|Posted on September 30, 2018 at 2:30 PM|
The other week we were discussing how exhibitors introduce their layouts to visitors: letting them know what the display represents, its scale and gauge, historical period, geographical location, what’s going, the control systems for locomotives, signals and other moving items, what special features to look for, and so on.
“Some layout teams seem to assume that every visitor has an encyclopaedic knowledge of both real and model railways,” Graham suggested. “They think it would be inappropriate, if not insulting, to attempt to tell visitors what they already knew, either by labels, or by the spoken word.”
“But the public can be so pig-ignorant,” Peter told us with all the conviction of a person who is close to being just that.
“Others go to the opposite extreme,” Jim countered. “There are acres of printed sheets with text, diagrams and photos, plastered on fiddle-yard screens and below the front of the layout. They cover every detail of the layout that you could ever think of asking about, and some that you’d never even thought about before. But there is far more information than anybody could take in at a single reading. And people who do try to read it all get in the way of visitors who actually want to see the layout itself.”
“Then there are extensive descriptions in show guides that make War and Peace look like a short story,” Jane added, with a smile.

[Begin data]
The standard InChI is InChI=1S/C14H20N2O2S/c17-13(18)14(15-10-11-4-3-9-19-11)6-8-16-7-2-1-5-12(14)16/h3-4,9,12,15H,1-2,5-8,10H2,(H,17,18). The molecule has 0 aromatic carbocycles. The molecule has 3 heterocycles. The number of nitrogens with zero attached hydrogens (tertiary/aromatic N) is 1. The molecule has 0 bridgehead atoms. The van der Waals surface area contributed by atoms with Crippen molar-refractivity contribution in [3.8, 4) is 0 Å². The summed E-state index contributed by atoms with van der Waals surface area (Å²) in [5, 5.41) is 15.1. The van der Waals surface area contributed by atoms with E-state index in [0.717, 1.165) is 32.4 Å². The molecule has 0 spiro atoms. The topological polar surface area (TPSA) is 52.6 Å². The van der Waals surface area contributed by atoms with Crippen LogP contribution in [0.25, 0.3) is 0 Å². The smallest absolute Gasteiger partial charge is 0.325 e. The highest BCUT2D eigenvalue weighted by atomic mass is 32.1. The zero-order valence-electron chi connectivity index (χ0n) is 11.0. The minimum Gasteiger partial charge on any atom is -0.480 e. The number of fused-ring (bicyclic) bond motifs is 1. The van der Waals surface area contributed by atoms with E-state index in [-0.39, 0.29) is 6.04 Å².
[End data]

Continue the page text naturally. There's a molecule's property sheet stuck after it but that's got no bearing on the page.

“I’ve seen one layout that has a series of hand-outs,” Felicity reported. “There’s one leaflet for each aspect of the layout. You take from the dispensers the ones that interest you.”
“There’s one layout that’s bang up to date, with an LED matrix screen that lists services, while another is old-fashioned, using lights behind stencil signs,” Jim commented.
“Some layouts explain what’s happening by means of flip cards or monitor screens,” Ken went on. “But that only covers train movements. It can’t cover aspects like construction techniques.”
“Perhaps that’s where IT comes in, with an endless loop of photographs, movie clips and text to explain the different aspects of the layout. If it’s sited as part of the fiddle yard, then its viewers are not in the way of those who want to watch the trains and examine the scenic details.”
“What about touch-screens and mobile phone links?” Bill wondered.
“And finally there are real humans. The best modify their patter to respond to the age, knowledge and interest of each group of visitors, and quickly spot when their commentary is not required.”
“It’s always a compromise,” our chairman suggested. “There are so many variables to consider, not least the expectations of the audience. Those attending a single-gauge show with a large number of specialist traders are probably quite knowledgeable. Visitors to general and local shows, where layouts predominate, may well welcome a friendly guide. And for novices attending their first show, isn’t a knowledgeable companion desirable?” And we had to agree him on that one.